The Apostle Paul wrote, “Do not conform to the pattern of this world” (Romans 12:2). Many Christians take this as a need to pull out of culture and shelter children from its harmful influence. Yet, Paul follows the statement by writing, “But be transformed by the renewing of your mind. Then you will be able to test and approve what God’s will is—his good, pleasing and perfect will.” In other words, the path to nonconformity to the world is not by withdrawing from it, but by changing the way we think in order to be wise and discerning in the middle of a sinful world.
If any exposure to an unbiblical worldview presented in an animated movie is enough to cause a child to grow up and reject biblical truth, then there has been a serious breakdown in discipleship. If the faith that I have labored to instill in my children for years as a father cannot withstand them watching the occasional Disney movie, then I’ll be far more concerned with evaluating my own shortcomings than being outraged at secular Hollywood. I desire to guard my children’s young hearts from impurity and moral filth, but I also want to train their minds to know how to discern God’s truth from the world’s lies.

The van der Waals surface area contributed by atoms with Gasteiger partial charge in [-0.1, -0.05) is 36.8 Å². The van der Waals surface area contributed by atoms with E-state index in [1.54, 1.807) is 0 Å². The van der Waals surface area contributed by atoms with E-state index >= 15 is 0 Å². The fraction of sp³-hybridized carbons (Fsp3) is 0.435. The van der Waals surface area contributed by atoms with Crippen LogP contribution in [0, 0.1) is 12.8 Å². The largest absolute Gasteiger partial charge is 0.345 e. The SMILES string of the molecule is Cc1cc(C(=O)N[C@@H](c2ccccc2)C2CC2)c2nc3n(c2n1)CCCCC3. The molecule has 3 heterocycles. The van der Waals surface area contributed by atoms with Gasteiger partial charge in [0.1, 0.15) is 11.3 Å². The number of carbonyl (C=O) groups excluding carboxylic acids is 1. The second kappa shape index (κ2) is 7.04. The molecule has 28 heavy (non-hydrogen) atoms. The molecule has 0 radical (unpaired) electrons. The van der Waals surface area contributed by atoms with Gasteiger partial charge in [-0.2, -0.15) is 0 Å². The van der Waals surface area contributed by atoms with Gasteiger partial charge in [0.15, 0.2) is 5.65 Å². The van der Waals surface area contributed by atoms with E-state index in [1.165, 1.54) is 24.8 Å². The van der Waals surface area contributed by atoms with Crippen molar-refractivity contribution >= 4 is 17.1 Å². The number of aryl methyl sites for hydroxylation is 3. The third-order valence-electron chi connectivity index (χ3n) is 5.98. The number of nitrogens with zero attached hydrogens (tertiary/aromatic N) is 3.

To be clear, this is not at all to suggest that every tragedy of a child abandoning their faith can always be traced back to some failure in parenting or church discipleship. Satan is the father of lies, and sin is persuasive and seductive. Judas Iscariot had three years of discipleship from Jesus himself, and he still was sucked in and destroyed by the lies of the world. The intention is not to cast blame, but merely to examine what we as the Church can collectively do to best equip our young adults for the real challenges that lie ahead.
Protected But Prepared
The world is filled with dangerous and seductive messages and worldviews, and that is why isolation is not the answer. If the church wants to raise up faithful young adults to go boldly into the world, then we can ill-afford to squander their most formative years sheltering and hiding them from the world. If a college classroom is the first time a Christian becomes aware of contrasting worldviews and secular ideologies, then the church has not done all it should have done to prepare them to “give an answer to everyone who asks” for the hope that they have (1 Peter 3:15). We may have provided them with a quiver full of answers, but never allowed them to actually engage with the questions.